Indigenous children are placed in out-of-home care at almost 10 times the rate of other Australian children. (The health and welfare of Australia’s Aboriginal and Torres Strait Islander people an overview, 2011, page 27, Australian Institute of Health and Welfare). Indigenous children remain significantly over represented in all stages of contact with child protection departments in Australia.
One of the most destructive colonial policies, that has particular significance for child welfare departments, was the forced and unjustified removal of Aboriginal and Torres Strait Islander children from their families. The trauma of this and other colonial policies is experienced inter-generationally by Aboriginal and Torres Strait Islander communities. This trauma is often compounded by current and repeated traumatic experiences including violence, sexual abuse, substance abuse and related problems both experienced and witnessed by many Indigenous children.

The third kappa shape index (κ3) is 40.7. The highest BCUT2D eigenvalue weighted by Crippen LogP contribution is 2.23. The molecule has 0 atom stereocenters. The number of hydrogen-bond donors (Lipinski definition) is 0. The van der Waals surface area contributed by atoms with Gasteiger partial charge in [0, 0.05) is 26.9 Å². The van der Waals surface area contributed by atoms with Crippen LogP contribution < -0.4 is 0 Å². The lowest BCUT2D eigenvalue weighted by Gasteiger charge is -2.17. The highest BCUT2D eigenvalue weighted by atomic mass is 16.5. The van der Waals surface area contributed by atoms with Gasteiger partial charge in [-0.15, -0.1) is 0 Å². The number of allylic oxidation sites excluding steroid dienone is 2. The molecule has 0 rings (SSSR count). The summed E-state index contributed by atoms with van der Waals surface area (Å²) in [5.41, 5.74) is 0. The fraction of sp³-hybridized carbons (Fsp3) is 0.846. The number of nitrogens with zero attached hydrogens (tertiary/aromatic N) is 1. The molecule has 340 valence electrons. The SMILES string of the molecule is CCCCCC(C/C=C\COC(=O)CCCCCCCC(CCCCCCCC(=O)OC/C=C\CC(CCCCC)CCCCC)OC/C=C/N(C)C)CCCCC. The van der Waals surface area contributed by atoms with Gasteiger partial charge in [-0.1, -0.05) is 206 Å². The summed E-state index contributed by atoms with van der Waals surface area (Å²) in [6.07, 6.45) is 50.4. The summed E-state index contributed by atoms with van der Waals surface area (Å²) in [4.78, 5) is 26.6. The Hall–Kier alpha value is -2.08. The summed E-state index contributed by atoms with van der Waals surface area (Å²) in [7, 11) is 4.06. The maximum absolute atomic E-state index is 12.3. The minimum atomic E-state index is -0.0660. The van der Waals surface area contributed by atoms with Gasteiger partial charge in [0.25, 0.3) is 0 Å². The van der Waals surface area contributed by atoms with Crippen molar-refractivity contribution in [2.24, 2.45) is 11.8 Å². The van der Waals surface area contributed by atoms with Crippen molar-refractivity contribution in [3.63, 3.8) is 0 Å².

The peak Indigenous children’s organisation, the Secretariat of National Aboriginal and Torres Strait Islander Child Care (SNAICC), has been calling for national legislation with respect to Indigenous children’s wellbeing for more than two decades.